Employment Law, Oddstuff

Religion in the workplace

What are the rights of employees when it comes to expressing their religious belief in the workplace? And is conduct, attitude, attire based on religion a ‘right’ at all? Is it unlawful discrimination if an employer restricts or even prohibits an employee from expressing their religious beliefs in the workplace?

These questions are not new but opinions for either side have become more and more emotionally charged and hence entrenched. People tend to forget, but one of the first court decisions in this respect was about the Catholic Church and the display of crosses in public schools. I am talking about the German ‘Crucifix-Verdict’ of course, a ground-breaking decision by the German Constitutional Court in 1995 which held that regulations requiring the display of Christian crosses in every classroom were illegal (ultra vires). It was a decision which shook the (German) nation and lead to endless discussions, editorials and TV talkshows.  

And then there is the decision by the European Court for Human Rights which held in 2011 that the display of a Christian cross in a classroom is not in breach of the Human Rights Charta (“freedom of religion”).  So less than 20 years later we have the highest European Court saying the complete opposite, but no one seems to have noticed. Or care anymore, which probably goes to show that  court decisions around religious customs are commonplace these days.

Like this case about a clinical nurse, working in geriatric care, who, when a new uniform was introduce, was ordered by her employer  to remove the crucifix on a chain she wore every day as it could be a health and safety hazard (for instance could be grabbed by a patient). The nurse refused, claiming her religious beliefs. She also refused the offered compromise of wearing a turtle-neck t-shirt to cover the cross and chain as the cross had to be visible.  The employment tribunal held that the employer’s actions were not discriminatory as it followed a reasonable and proportionate policy objective.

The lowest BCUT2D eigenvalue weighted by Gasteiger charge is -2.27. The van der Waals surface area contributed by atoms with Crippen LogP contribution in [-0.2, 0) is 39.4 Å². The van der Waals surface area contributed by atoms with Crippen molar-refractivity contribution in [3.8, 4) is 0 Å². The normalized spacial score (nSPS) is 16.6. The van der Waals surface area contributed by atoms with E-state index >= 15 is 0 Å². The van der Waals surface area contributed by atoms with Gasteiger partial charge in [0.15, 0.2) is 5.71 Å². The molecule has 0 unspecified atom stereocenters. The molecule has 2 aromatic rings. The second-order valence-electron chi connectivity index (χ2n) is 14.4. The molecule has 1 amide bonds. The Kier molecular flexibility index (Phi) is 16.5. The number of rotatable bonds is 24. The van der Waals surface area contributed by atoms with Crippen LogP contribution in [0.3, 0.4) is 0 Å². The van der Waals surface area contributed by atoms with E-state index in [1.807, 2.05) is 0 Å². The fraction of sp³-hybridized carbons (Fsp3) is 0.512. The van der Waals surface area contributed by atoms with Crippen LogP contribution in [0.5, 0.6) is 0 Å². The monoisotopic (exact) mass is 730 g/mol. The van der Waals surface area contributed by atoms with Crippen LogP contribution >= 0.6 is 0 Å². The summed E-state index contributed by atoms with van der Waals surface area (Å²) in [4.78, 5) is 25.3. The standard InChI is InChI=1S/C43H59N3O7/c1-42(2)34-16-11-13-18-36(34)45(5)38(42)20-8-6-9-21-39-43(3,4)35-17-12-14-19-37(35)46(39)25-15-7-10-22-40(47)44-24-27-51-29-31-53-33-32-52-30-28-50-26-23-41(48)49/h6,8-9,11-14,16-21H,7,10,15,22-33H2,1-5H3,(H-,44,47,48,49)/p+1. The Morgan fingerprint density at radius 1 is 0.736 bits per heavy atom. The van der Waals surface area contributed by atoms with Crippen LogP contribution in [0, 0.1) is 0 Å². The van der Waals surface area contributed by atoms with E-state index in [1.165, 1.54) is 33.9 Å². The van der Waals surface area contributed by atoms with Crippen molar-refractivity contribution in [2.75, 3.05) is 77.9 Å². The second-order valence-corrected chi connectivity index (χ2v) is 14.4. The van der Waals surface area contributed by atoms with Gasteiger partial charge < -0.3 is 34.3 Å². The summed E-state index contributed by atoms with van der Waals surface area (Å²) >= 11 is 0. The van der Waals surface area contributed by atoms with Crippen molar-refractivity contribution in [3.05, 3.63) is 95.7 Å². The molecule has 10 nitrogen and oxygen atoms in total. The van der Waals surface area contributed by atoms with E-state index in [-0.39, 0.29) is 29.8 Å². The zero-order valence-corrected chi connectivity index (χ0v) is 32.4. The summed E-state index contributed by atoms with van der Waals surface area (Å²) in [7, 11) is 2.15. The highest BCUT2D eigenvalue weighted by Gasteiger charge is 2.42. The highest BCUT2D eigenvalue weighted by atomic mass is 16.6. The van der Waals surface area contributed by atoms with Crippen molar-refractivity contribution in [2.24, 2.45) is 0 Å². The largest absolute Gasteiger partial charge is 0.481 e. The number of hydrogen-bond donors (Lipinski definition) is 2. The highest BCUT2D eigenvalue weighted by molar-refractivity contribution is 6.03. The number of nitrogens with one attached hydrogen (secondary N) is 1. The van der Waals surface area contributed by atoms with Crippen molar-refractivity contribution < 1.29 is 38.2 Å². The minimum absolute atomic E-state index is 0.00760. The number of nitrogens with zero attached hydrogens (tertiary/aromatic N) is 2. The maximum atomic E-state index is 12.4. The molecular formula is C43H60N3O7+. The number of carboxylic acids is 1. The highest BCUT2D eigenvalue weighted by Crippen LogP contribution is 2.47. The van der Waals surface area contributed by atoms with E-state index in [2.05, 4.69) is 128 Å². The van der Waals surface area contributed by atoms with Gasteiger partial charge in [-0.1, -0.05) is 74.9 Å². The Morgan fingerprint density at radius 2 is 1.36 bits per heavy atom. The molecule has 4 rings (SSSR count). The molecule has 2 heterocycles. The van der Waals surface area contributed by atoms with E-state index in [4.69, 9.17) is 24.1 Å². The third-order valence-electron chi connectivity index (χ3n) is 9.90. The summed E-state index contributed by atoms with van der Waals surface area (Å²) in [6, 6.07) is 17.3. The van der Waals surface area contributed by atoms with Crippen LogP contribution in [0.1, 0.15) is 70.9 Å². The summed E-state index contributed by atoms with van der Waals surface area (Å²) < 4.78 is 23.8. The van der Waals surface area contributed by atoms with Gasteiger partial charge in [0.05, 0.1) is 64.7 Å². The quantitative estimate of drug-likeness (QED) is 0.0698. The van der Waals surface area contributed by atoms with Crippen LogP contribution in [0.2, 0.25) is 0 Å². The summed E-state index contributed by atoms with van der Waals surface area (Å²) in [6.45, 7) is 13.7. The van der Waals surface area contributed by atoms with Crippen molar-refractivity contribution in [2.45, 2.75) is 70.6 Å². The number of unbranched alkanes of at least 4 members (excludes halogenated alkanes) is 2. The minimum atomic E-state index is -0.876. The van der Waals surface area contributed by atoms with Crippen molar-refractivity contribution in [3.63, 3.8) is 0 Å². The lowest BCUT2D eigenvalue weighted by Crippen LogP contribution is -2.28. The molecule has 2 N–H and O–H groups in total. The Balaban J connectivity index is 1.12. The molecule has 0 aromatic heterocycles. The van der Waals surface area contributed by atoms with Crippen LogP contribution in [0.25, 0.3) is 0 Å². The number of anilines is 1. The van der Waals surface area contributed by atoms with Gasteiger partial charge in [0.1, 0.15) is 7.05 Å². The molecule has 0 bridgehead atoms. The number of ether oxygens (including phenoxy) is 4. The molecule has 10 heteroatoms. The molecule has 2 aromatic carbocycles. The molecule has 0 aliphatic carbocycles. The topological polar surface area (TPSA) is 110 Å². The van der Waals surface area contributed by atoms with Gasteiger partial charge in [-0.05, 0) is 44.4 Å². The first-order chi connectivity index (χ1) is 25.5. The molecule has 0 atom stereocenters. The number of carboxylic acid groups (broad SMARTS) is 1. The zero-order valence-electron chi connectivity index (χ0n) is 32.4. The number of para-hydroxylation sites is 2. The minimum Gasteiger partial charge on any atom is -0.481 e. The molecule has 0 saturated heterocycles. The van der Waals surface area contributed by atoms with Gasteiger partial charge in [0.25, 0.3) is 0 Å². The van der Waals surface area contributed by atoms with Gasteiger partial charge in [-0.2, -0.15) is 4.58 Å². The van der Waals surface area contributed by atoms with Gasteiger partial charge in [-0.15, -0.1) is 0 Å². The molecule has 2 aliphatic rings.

This is one of those claims where common sense dictates that there cant be any other outcome and one cant help but wonder why the nurse pursued this claim in the first place. But thats the freedom of religion for you and the age we live in. The matter has now even been appealed to the European Court of Human Rights.  Although her claim is now slightly different (UK law does not protect freedom of religion instead of the employer breaches my freedom of religion), the ECHR will also need to balance the obligations of the employer to provide a safe workplace against the right of the employee to express their religious beliefs.

You dont need to be lawyer to predict the outcome. And you also dont need to be a lawyer to predict that hardly anyone will notice the decision (again).